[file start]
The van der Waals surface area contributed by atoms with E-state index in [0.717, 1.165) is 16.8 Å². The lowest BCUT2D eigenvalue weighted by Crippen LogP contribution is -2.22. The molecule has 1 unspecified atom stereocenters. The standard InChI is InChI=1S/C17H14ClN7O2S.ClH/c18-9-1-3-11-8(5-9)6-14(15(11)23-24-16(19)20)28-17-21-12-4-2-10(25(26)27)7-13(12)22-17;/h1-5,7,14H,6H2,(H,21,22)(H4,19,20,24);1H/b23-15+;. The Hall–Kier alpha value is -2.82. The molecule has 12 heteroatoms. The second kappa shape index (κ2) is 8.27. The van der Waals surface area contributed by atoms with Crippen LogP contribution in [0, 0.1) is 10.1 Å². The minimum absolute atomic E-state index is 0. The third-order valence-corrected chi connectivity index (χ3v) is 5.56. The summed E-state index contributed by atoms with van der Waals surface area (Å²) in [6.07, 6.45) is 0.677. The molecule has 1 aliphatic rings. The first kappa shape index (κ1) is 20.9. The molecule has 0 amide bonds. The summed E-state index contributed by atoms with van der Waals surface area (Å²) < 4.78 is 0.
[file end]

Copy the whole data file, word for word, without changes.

The van der Waals surface area contributed by atoms with E-state index in [0.717, 1.165) is 16.8 Å². The lowest BCUT2D eigenvalue weighted by Crippen LogP contribution is -2.22. The molecule has 1 unspecified atom stereocenters. The standard InChI is InChI=1S/C17H14ClN7O2S.ClH/c18-9-1-3-11-8(5-9)6-14(15(11)23-24-16(19)20)28-17-21-12-4-2-10(25(26)27)7-13(12)22-17;/h1-5,7,14H,6H2,(H,21,22)(H4,19,20,24);1H/b23-15+;. The Hall–Kier alpha value is -2.82. The molecule has 12 heteroatoms. The second kappa shape index (κ2) is 8.27. The van der Waals surface area contributed by atoms with Crippen LogP contribution in [0, 0.1) is 10.1 Å². The minimum absolute atomic E-state index is 0. The third-order valence-corrected chi connectivity index (χ3v) is 5.56. The summed E-state index contributed by atoms with van der Waals surface area (Å²) in [6.07, 6.45) is 0.677. The molecule has 1 aliphatic rings. The first kappa shape index (κ1) is 20.9. The molecule has 0 amide bonds. The summed E-state index contributed by atoms with van der Waals surface area (Å²) < 4.78 is 0.